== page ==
Published on 28 January 2015 by Khalid Al-Karimi in Interview
In the wake of the 2011 uprising against former President Ali Abdullah Saleh a number of small political parties were formed. One such party, the Arab Spring Party, is unique in that it is the first officially recognized party in Yemen to be led by a woman. Passionate about getting Yemeni women more involved in the country’s politics, and encouraged by the notable involvement of women during the 2011 uprising, party President Amal Al-Thawr established the Arab Spring Party that year. According to her, the party aims to be fully inclusive and to bring together a mix of youth and people from different social backgrounds.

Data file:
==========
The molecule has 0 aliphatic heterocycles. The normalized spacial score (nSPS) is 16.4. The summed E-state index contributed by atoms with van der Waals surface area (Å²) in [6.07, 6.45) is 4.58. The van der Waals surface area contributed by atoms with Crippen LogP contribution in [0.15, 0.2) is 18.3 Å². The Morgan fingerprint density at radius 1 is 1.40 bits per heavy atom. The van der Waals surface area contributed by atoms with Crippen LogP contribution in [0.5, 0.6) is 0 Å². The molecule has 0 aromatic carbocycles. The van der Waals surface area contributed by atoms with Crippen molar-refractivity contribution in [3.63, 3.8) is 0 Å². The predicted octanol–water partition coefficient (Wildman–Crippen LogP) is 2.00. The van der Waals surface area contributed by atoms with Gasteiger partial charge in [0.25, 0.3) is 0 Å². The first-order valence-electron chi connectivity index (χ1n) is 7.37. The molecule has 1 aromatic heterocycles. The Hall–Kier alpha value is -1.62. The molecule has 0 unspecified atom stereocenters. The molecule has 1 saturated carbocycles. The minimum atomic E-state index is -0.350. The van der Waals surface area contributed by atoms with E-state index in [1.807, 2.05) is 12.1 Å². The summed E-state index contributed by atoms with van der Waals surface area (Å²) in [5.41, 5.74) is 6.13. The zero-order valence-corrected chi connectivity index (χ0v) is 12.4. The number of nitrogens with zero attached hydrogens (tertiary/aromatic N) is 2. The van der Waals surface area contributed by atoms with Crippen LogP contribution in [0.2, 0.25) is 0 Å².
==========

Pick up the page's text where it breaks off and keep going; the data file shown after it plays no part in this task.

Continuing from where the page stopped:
Born in Sana’a, Al-Thawr is the daughter of a Shura Council member and former minister. Though she did not continue schooling after graduating high school, Al-Thawr says politics is in her blood. She spoke to the Yemen Times about the marginalization of women from politics, the difficulties she has faced as a woman, as well as her hopes for the future. On Jan. 22, hours before the government announced its resignation, Al-Thawr said, “I do not think the government will be able to make it in such inappropriate conditions,” and questioned how the government could exercise its authority in the absence of the state. After the government’s resignation, she talked to the Yemen Times about what the government’s resignation means for small parties.